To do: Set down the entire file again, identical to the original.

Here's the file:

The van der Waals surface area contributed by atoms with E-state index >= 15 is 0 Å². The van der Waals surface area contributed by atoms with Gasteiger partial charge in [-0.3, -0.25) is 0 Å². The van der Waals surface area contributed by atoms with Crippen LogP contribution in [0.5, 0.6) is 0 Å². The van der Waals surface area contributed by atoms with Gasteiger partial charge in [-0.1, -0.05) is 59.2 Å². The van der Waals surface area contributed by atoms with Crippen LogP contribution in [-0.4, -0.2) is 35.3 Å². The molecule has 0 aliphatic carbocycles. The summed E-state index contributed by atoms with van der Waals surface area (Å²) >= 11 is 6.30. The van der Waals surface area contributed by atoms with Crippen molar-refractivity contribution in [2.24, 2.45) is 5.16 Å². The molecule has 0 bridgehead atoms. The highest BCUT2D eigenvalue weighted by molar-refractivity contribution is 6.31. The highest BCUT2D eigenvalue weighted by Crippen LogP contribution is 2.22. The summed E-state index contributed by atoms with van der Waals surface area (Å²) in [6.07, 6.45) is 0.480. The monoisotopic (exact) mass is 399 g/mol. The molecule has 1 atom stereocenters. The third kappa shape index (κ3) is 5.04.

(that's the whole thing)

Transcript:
The van der Waals surface area contributed by atoms with E-state index >= 15 is 0 Å². The van der Waals surface area contributed by atoms with Gasteiger partial charge in [-0.3, -0.25) is 0 Å². The van der Waals surface area contributed by atoms with Crippen LogP contribution in [0.5, 0.6) is 0 Å². The van der Waals surface area contributed by atoms with Gasteiger partial charge in [-0.1, -0.05) is 59.2 Å². The van der Waals surface area contributed by atoms with Crippen LogP contribution in [-0.4, -0.2) is 35.3 Å². The molecule has 0 aliphatic carbocycles. The summed E-state index contributed by atoms with van der Waals surface area (Å²) >= 11 is 6.30. The van der Waals surface area contributed by atoms with Crippen molar-refractivity contribution in [2.24, 2.45) is 5.16 Å². The molecule has 0 bridgehead atoms. The highest BCUT2D eigenvalue weighted by molar-refractivity contribution is 6.31. The highest BCUT2D eigenvalue weighted by Crippen LogP contribution is 2.22. The summed E-state index contributed by atoms with van der Waals surface area (Å²) in [6.07, 6.45) is 0.480. The monoisotopic (exact) mass is 399 g/mol. The molecule has 1 atom stereocenters. The third kappa shape index (κ3) is 5.04.